I’m coming back here tonight to do some more “almost live” blogging once play resumes, but I thought I’d post a short observation about the Poker Hall of Fame here first.
I mentioned here a few weeks back how I’d been given the privilege once more to participate in the voting process for the Poker Hall of Fame.
After an online poll (plus some post-vote vetting by the Poker Hall of Fame Governing Council), a list of ten finalists was sent to a group comprised of the living Poker Hall of Famers and poker media. We then voted by allocating as many as 10 points to those we thought worthy of inclusion, with three being the maximum number of nominees for whom we could vote. The top two points-getters then got the nod. (I believe there’s a further provision that they both needed to get a minimum number of points to be inducted, although to be honest I’m not 100% clear on that.)
In any case, Greenstein and Johnson came out on top and will thus join the 40 other members of the Poker Hall of Fame, first established in 1979. While I’m not sharing specifics about how I voted, I will say I agree that both are worthy of being so honored. (I wrote a bit more about both Greenstein and Johnson in a Betfair poker post a couple of weeks ago.)
I was listening to the latest Wicked Chops podcast yesterday in which two other voters -- Steve “Chops” Preiss and Dave “F-Train” Behr -- talked a bit about the vote and how the credentials of the two inductees compared to those of the other nominees (among other items).
Chops says he’s writing a column about the topic for that new “Wicked Chops Poker Insider” site that one must pay for to read. As he made clear repeatedly during the podcast (much as he did last year on Wicked Chops and in BLUFF) he believes Scotty Nguyen deserves the nod. And as far as this year is concerned -- as I assume he’ll be arguing in that article -- Chops thinks Nguyen was a better candidate than either Greenstein or Johnson.
Clearly Johnson is one whose accomplishments as a player are quite modest, comparatively speaking, and thus it is safe to say that her candidacy was largely considered according to the lone criterion for non-players, namely, how well they “contributed to the overall growth and success of the game of poker, with indelible positive and lasting results.”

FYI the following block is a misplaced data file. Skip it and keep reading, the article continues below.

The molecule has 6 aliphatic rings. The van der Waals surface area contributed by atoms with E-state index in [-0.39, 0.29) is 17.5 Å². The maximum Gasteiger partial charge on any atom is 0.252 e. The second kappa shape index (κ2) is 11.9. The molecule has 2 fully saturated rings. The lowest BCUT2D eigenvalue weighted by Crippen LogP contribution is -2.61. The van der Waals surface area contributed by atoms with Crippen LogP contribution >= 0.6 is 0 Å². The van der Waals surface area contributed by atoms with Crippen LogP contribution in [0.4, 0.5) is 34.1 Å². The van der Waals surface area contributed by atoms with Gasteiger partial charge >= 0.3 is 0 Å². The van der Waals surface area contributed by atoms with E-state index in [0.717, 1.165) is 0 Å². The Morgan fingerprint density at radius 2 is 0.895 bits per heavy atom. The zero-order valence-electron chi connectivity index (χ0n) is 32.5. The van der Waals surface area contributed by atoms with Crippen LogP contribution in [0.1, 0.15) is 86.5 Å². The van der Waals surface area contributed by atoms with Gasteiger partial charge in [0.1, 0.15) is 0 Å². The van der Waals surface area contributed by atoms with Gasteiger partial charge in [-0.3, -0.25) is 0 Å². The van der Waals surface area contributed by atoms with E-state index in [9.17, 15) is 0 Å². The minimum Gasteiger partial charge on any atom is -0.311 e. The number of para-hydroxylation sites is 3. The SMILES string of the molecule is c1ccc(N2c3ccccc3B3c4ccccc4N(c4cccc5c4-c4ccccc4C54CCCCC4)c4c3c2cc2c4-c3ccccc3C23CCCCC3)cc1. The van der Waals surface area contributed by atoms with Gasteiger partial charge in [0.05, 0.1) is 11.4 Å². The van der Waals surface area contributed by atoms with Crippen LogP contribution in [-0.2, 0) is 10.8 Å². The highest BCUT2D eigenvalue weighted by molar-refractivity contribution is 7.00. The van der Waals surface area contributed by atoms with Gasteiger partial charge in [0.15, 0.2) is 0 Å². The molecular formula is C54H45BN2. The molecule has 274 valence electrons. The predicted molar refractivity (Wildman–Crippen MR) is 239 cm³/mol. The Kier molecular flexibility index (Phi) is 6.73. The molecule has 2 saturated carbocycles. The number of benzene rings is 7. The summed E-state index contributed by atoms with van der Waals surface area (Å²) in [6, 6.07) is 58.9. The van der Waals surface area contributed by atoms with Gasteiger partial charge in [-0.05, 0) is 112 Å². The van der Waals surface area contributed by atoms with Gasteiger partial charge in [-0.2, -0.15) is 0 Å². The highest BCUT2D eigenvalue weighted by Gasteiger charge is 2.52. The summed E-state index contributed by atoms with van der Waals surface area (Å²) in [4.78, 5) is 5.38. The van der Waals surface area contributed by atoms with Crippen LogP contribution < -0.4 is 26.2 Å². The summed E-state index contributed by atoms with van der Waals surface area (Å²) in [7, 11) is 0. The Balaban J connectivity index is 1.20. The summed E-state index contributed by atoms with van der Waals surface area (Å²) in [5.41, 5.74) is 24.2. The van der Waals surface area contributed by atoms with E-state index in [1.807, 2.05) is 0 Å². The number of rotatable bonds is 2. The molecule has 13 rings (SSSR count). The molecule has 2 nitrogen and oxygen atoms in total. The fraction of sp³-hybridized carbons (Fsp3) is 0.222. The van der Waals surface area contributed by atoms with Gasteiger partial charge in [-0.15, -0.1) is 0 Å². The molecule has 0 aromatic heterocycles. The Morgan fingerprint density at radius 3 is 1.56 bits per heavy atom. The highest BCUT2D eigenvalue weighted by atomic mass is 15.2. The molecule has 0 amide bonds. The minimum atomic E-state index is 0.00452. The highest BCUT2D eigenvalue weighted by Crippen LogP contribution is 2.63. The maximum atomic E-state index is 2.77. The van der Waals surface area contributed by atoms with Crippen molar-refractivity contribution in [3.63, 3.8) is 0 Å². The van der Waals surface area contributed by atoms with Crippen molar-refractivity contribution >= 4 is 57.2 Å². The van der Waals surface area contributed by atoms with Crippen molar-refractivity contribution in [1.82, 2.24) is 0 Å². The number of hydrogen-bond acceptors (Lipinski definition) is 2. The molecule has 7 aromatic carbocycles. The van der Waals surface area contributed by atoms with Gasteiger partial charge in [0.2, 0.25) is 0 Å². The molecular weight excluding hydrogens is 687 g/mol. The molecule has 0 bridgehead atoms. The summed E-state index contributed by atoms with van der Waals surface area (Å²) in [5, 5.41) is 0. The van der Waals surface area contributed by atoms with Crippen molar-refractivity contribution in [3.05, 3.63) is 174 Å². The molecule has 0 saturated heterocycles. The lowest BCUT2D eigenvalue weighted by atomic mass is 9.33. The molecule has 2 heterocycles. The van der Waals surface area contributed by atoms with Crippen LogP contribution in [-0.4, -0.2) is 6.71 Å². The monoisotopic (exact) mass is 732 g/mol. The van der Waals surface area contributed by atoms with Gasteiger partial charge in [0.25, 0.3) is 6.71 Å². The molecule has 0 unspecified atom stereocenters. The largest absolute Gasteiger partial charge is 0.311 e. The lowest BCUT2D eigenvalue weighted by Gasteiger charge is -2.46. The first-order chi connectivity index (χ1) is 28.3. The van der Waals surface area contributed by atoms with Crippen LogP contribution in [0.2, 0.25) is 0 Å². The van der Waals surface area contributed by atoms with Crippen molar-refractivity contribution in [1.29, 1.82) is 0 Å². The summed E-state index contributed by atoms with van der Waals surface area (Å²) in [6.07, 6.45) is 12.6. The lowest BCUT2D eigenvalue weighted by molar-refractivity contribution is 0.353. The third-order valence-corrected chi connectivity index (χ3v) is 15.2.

On the podcast, both Chops and F-Train agreed that Johnson did not get voted in for a playing career which includes one WSOP bracelet (the $1,500 razz event in 1997), about $320,000 in lifetime tourney winnings, and not much evidence of having “played for high stakes” (among the criteria for players).
Regarding those credentials, F-Train noted that “if she were a man, she wouldn’t even be considered.” True, although really even as a woman her achievements aren’t all that eye-popping, even if winning that razz bracelet puts her into a relatively select group of women who have won bracelets in non-ladies events at the WSOP.
The pair then discussed Johnson’s “non-player” résumé, with both concluding that while it is impressive, it isn’t enough for them to want to promote her to Hall of Fame status. F-Train wrapped up his judgment by again noting how Johnson being a woman might have helped her cause among the voters. “My thought about it was that ‘if this person were a man, would they get in the Hall of Fame?’ And I thought the answer was ‘no’.”
An interesting discussion. But it got me thinking about whether or not it is really right (or possible) to try to judge candidates without taking into consideration their sex, most particularly when it comes to the “non-player” criterion of helping grow the game.
I can see how when it comes to accomplishments at the tables, we shouldn’t get too carried away with a candidate being a man or a woman. Even if it is notable or relatively unique for a woman to win significantly, that shouldn’t unduly sway us into promoting her to membership into the Poker Hall of Fame over men with similar or better careers.
But one of Johnson’s primary “non-player” achievements was being a pioneer of sorts who helped bring more women into the game by providing an example to follow. In other words, the fact of her being a woman seems to matter here in a way that cannot be set aside. Can it?
Just a thought inspired by Chops and F-Train’s interesting discussion. They also talk Groupe Bernard Tapie-FTP stuff, the Party-bwin-MGM-Boyd agreement, the November Nine, and more items of interest, so check it out.
Meanwhile, I’ll come back later once the show begins on ESPN (at 9:00 ET, 6:00 Vegas time).